See the OnLive Android app in action

If you’re not already familiar with the service, OnLive is a Cloud gaming service that streams games directly to your PC, Mac, or TV (via the OnLive Game System). When you think about it, this means being able to play the best games out there with no 360, no PS3, no game discs, no downloads or installs, no expensive gaming rig, no video card driver errors, nothing. OnLive’s servers process everything and stream the game directly to your computer monitor or TV. But now, with the OnLive app, you can do this on your Android devices as well.

But how do games look and play through the cloud? Join us for a look at service and see Street Fighter IV and Split/Second in motion on an Android tablet. The OnLive app is free and we’re running it here on an Asus EEE slider tablet. You can head to the Android Market for the app and more info on compatible devices.

If you’ve never tried OnLive, signing up for an account is free – and we suggest you check it out, even if all you do is browse through the service’s gigantic video wall that lets you spy on other OnLive users gaming in real-time. There are also lots of 30 minute free trials to sample on demand if you ever want a quick look at a game you’re still on the fence about buying.


  • fault3 - February 1, 2012 4:25 p.m.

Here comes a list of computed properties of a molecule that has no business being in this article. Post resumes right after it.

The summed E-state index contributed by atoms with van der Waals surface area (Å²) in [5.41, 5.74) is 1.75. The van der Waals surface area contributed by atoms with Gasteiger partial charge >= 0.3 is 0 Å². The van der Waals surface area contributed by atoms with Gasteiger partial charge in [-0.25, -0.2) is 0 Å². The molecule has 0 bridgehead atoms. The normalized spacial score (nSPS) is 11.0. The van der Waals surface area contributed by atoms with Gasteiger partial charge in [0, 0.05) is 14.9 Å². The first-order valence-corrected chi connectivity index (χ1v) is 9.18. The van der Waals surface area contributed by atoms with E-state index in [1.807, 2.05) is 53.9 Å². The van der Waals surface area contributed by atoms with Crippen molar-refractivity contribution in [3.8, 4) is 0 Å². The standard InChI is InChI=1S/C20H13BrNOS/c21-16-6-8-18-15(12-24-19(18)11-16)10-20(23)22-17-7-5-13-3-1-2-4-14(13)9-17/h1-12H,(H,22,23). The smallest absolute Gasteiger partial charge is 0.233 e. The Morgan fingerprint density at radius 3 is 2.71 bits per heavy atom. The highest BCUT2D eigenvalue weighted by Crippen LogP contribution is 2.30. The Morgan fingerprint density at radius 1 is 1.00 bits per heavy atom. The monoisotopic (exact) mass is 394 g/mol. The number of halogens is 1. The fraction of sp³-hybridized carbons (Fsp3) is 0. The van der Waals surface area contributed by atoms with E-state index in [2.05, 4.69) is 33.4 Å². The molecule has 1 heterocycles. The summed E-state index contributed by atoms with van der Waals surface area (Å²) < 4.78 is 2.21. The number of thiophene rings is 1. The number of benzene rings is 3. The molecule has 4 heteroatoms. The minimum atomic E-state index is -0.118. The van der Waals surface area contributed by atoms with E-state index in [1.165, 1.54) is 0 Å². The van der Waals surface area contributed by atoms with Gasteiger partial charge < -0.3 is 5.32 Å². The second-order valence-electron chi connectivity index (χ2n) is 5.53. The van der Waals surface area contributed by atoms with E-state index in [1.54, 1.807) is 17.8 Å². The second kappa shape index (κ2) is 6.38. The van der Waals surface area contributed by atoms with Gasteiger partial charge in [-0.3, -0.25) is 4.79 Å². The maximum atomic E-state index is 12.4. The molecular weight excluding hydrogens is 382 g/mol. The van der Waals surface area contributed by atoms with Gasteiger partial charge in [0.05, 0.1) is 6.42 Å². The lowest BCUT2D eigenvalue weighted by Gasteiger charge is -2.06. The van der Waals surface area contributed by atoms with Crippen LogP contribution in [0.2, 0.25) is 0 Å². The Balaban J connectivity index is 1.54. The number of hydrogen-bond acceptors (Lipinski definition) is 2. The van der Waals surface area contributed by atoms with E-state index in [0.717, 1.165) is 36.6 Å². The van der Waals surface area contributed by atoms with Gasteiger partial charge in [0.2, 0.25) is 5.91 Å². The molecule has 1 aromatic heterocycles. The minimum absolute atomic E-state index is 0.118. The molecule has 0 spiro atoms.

i used this on my samsung galaxy not,and played metro 2033 on it. it its so great. and the lastest lara croft game too. its like a dream
  • Stegga - January 6, 2012 2:49 a.m.

    What type of internet connection was being used here? I'd definitely be interested in using this but I'm sceptical about how it will perform over 3G
  • MidgardDragon - January 6, 2012 12:11 a.m.

    I play real games like Infinity Blade 1 and 2, Dark Meadow, Arkham City Lockdown, GTA 3, Plants vs. Zombies, Chaos Rings, and Bard's Tale on my iPad. I have no need to play console games (other than those ported to it) on it, that's why I have a console. Also, an upper case and lower case letter required for passwords? Did you miss the memo that that kind of password requirement does not actually prevent anything?

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